Big corporates going green?

Big traditional corporates to go green and some have failed their pledge ongoing green -

I don’t buy into the idea that the dreaded “1%” have simply released twice as much CO2 (and other greenhouse gases) as the rest of us.

We need to break that down. Are they lumping up all the industrial infrastructure that the “one-percenters” manage? Well, then we’re all beneficiaries from it, and as a result, guilty.

Besides, (and I am no denier of human-driven climate change) I don’t think the solution is to simply halt our economy until it fits a utopic quota of emission. That will first and foremost impact us drastically and potentially push us into poverty, and secondly, it will face substantial back-lash so it’s not a practical solution to just “demand” no emission.

The only effective way to cut down on emissions is by investing in people. As people become more affluent they tend to care for their environment. Great minds will produce systems of higher efficiency and wealthier people will be able to fund them and make use of their products. All of that boils down to improving the living standards of people, really. That is how people become wealthier, smarter and more caring towards the ecosystem.

As a side-note, alternative energy sources (the likes of wind and solar) take a tremendous time before they pay off their carbon footprint. With the exception of nuclear, which is arguably our greatest contemporary option.

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One answer is to consume less overall. One way to do that which is rarely talked about as it is politically sensitive is to reduce the population of the planet. That can be done over generations if we all take responsibility for how many new humans we produce. It does present problems in itself as you would start to reduce the younger population as the population on average gets older.

Various studies have been done about this and the time taken for a wind turbine to payback its carbon emissions taking in to account the carbon intensive fuels it replaces can be less than a year.

It’s one way (and a good way), not the only way :slight_smile:

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There will be no such thing as 0% in the next 10-15 years, however, the aim is to get there and by slowing decreasing. To be clear it is better to invest in a company that Is trying to reduce it’s emissions even if it has reduced by 5% than a company that doesn’t.

One answer to this is to support the right to repair and teach kids how to do it in school :slight_smile:

Also we should be racking companies on the knuckles with a ruler when they try frustrating the process e.g. Apple!

They should provide official parts that will work without any silliness until they stop supporting the phone itself, then they should disable any warnings that may arise from using third party parts, since they aren’t supporting it anyways !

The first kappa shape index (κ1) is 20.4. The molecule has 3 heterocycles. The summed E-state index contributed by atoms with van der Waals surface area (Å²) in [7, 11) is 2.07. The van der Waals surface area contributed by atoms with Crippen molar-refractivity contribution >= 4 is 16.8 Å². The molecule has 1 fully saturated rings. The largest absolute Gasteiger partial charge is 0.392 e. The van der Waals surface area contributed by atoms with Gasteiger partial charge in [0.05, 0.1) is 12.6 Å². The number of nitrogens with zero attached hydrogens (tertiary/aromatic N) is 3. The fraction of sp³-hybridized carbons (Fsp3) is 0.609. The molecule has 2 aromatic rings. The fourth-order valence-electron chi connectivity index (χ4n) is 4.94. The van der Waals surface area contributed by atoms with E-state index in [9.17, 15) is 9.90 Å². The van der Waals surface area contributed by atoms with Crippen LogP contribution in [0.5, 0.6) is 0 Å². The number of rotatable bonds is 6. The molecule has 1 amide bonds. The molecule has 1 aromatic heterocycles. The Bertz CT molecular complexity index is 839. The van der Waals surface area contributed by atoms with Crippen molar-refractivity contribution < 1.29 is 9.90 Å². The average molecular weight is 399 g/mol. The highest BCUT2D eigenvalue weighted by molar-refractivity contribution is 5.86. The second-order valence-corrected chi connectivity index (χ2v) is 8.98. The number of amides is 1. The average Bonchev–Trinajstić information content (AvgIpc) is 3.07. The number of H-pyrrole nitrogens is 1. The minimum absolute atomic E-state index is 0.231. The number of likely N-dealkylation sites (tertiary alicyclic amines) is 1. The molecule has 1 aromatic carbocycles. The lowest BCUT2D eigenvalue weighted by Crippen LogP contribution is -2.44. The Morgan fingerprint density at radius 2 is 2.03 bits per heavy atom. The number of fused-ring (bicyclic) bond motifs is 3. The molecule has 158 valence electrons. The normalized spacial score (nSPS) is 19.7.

Yes, absolutely. If the Fairphone had a better spec I might be persuaded to change to Android :stuck_out_tongue:

Many of these studies are prone to the misuse of statistics for PR circle-jerking. It’s frankly utterly inconceivable to compare renewables (with the exception of nuclear) to conventional sources. Be it in terms of environmental damage due to mining & durability or energy output. Solar and wind require far more materials as well as rarer elements in their construction, as much as 2000% more materials, and they come with a much shorter usage expectancy.

There is also a theoretical limit to how much energy you can extract per square meter in both wind and solar, and we are fairly near the theoretical limits.

That is beside the fact that the inherent volatility of the energy yields in solar and wind renders it rather impractical to suffice to power our cities. As it’s fundamentally dependent on the current climate. If it’s cloudy you gain far less energy, if it’s night-time you can kiss any energy buh-bye, and a similar argument can be made for wind speed. And no, batteries in their current form are in no way a solution.

It’d take a company like Tesla 500 years to produce enough batteries to store just a single day’s worth of US energy demands. It’s completely infeasible and horrendously costly. Alternative forms of energy storage like pumped storage hydroelectric reservoirs or graphene battery might change that a bit though.

This short video nails it well:

Going Nuclear is the most economically sound decision besides conventional sources. Going solar & wind primarily is a strategy that is sure to backfire. Just look at Germany’s electricity prices shooting up because they bought into the “Green Deal” facade a bit too much. To the point that they had to buy power from France at times, as the French focused more on nuclear and therefore their energy is much cheaper.

Just to mention that the U.K. is actually placed as one of the better countries to roll out wind power, as we have large swatches of land and could potentially even build very well fortified things on our coast or even slightly out to sea, to power our country

But I am all in for nuclear, I believe it is indeed the correct future of sustainable energy for countries that don’t have as good an ability to generate their own power from the climate

Edit: changed renewable to sustainable as nuclear is not renewable as @dave.b rightly stated

Just to be clear, nuclear is currently not renewable it is low carbon. I’m not against it and feel it has a future role to play but we need to get the terminology right :slight_smile:

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